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Originally Posted by wyominggrandma View Post
I agree Draftrider, guess my vet is wrong also, Washington state must not teach their vets anything either. Am curious Ryle, do you actually have hands on experience with horses or just spend your time quoting stuff from the internet? Article after article is posted to the forum, yet have never heard one experience of actual hands on. Does your vet approve of you telling the rest of us our vets are stupid?
I have never said that your vets were stupid. I have just said that there is information from the noted researchers in this area that is different from what most vets are recommending. Veterinarians do not have the time to keep up with every area of research and tend to spend the time that they do have on keeping up with the areas they are most interested in. These tend to be surgery and medical conditions rather than preventative care. Deworming is far from the most glamorous or money-make topic and most vets take what they learned in school however many years ago and just keep repeating it. Seeing as it does me little good to study new surgical techniques, I have more time for things like diagnostic testing which is very much a part of a veterinary technician's daily workload. And client education on preventative care is another. So, updates in deworming and vaccination protocols was always something I kept up with and took to my boss as I saw information that meant that we needed to change our protocols.

Whether you believe this or not is up to you. I have been working in the veterinary field for more than 20 years and have written a professional continuing education article on equine deworming for publication in the last year that was approved my our state veterinary medical association for meeting their continuing education requirements. As for having hands on experience, yes I do. I have owned horses for more than 30 years and was the head technician at an equine hospital before my boss decided to go into retirement and sell her practice.

Follow your vet's advice, but don't do it blindly. Ask questions, do your own research. Use you mind. Remember, your vet is not all-knowing and they can be behind the times on current recommendations in different areas of practice.

Cindy D.
Licensed Veterinary Technician
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post #27 of 50 Old 07-29-2010, 01:38 PM
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Ryle, why are horse vets so clueless in your mind but when it comes to picking good quality dog foods you carry on about how vets know what they are talking about?

I just do not get it.
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post #28 of 50 Old 07-29-2010, 02:53 PM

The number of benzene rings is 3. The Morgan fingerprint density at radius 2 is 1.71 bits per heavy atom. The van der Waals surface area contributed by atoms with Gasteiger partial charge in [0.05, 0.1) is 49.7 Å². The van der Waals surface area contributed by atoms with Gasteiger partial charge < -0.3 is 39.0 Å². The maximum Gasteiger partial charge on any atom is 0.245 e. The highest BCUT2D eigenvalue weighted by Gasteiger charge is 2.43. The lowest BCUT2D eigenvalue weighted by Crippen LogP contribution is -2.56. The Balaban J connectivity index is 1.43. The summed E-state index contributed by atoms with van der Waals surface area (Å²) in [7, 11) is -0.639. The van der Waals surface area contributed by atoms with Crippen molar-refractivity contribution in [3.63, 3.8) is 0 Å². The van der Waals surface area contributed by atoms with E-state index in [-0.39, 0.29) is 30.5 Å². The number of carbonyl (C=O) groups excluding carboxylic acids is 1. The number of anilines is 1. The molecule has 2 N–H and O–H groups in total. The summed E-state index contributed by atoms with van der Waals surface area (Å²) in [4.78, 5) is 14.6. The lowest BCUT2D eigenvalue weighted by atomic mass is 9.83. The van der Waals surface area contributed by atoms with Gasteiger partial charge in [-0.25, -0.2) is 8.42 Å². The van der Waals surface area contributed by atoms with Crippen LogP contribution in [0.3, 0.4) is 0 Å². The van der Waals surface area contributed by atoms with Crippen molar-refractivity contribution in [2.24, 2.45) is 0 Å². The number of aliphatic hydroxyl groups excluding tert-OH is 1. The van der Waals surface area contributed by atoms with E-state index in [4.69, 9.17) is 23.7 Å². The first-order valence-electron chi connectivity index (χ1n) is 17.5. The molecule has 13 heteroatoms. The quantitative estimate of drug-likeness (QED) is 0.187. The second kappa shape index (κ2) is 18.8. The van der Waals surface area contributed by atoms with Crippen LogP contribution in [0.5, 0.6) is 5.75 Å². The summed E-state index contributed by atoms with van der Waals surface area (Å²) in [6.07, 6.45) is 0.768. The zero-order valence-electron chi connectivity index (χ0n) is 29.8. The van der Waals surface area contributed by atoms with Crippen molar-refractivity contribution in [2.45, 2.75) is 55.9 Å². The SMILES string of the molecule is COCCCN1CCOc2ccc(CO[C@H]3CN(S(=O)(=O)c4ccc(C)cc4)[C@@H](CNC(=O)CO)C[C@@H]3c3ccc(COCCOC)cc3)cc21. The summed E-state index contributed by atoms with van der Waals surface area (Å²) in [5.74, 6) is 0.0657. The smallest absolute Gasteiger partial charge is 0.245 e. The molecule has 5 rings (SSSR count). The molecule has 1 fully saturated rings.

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I'll say this one more time - get back on track.

I've read this thread and several times and not once did Ryle call anyone's vet clueless so let's give it a rest.

I'm not arguing with you, I'm just explaining why I'm right.

Nothing sucks more than that moment during an argument when you realize you're wrong.


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post #29 of 50 Old 07-29-2010, 03:04 PM
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iridehorses, I think the "clueless" is implied - not only in this thread, but in other deworming threads.

It's kind of like if you're rotational worming/powerpacking your horses you and your vet must be very uneducated in the latest and greatest protocols. I know she doesn't mean it like that, but that's the way it comes across most of the time. Seems condescending.

People follow internet advice so blindly sometimes (ok, a lot of the time), they just need to remember to talk to THEIR vet about THEIR horse in IT'S environment.

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post #30 of 50 Old 07-29-2010, 03:08 PM
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Originally Posted by My Beau View Post
iridehorses, I think the "clueless" is implied - not only in this thread, but in other deworming threads.

It's kind of like if you're rotational worming/powerpacking your horses you and your vet must be very uneducated in the latest and greatest protocols. I know she doesn't mean it like that, but that's the way it comes across most of the time. Seems condescending.

People follow internet advice so blindly sometimes (ok, a lot of the time), they just need to remember to talk to THEIR vet about THEIR horse in IT'S environment.
Thank you My Beau. Exactly!!!!! On all counts.


We try to say what protocol our vets are telling us to use and we get told that our vets are not educated enough, etc etc by certain posters.

Last edited by Alwaysbehind; 07-29-2010 at 03:17 PM.